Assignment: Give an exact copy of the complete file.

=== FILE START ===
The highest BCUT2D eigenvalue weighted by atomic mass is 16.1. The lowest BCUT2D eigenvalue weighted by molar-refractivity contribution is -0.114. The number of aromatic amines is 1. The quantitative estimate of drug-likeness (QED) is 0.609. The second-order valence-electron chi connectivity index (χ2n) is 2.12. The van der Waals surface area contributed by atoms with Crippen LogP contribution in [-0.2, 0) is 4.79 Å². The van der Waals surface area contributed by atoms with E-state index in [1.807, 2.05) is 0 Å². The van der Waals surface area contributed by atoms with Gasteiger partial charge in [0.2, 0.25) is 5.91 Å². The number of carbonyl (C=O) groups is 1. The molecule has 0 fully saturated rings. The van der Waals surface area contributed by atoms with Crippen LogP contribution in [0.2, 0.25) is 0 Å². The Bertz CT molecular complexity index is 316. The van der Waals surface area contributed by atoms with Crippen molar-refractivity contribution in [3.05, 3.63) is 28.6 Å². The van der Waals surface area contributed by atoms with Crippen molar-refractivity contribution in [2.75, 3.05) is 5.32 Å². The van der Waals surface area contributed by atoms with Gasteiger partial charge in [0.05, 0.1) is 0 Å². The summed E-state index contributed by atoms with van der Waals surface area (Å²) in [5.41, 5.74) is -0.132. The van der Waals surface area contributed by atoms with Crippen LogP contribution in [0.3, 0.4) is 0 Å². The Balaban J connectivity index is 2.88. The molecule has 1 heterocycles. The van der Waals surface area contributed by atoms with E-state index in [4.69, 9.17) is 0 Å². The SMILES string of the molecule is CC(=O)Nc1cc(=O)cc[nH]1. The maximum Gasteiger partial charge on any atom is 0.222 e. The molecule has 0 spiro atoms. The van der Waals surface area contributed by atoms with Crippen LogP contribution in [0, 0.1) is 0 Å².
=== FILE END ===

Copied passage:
The highest BCUT2D eigenvalue weighted by atomic mass is 16.1. The lowest BCUT2D eigenvalue weighted by molar-refractivity contribution is -0.114. The number of aromatic amines is 1. The quantitative estimate of drug-likeness (QED) is 0.609. The second-order valence-electron chi connectivity index (χ2n) is 2.12. The van der Waals surface area contributed by atoms with Crippen LogP contribution in [-0.2, 0) is 4.79 Å². The van der Waals surface area contributed by atoms with E-state index in [1.807, 2.05) is 0 Å². The van der Waals surface area contributed by atoms with Gasteiger partial charge in [0.2, 0.25) is 5.91 Å². The number of carbonyl (C=O) groups is 1. The molecule has 0 fully saturated rings. The van der Waals surface area contributed by atoms with Crippen LogP contribution in [0.2, 0.25) is 0 Å². The Bertz CT molecular complexity index is 316. The van der Waals surface area contributed by atoms with Crippen molar-refractivity contribution in [3.05, 3.63) is 28.6 Å². The van der Waals surface area contributed by atoms with Crippen molar-refractivity contribution in [2.75, 3.05) is 5.32 Å². The van der Waals surface area contributed by atoms with Gasteiger partial charge in [0.05, 0.1) is 0 Å². The summed E-state index contributed by atoms with van der Waals surface area (Å²) in [5.41, 5.74) is -0.132. The van der Waals surface area contributed by atoms with Crippen LogP contribution in [0.3, 0.4) is 0 Å². The Balaban J connectivity index is 2.88. The molecule has 1 heterocycles. The van der Waals surface area contributed by atoms with E-state index in [4.69, 9.17) is 0 Å². The SMILES string of the molecule is CC(=O)Nc1cc(=O)cc[nH]1. The maximum Gasteiger partial charge on any atom is 0.222 e. The molecule has 0 spiro atoms. The van der Waals surface area contributed by atoms with Crippen LogP contribution in [0, 0.1) is 0 Å².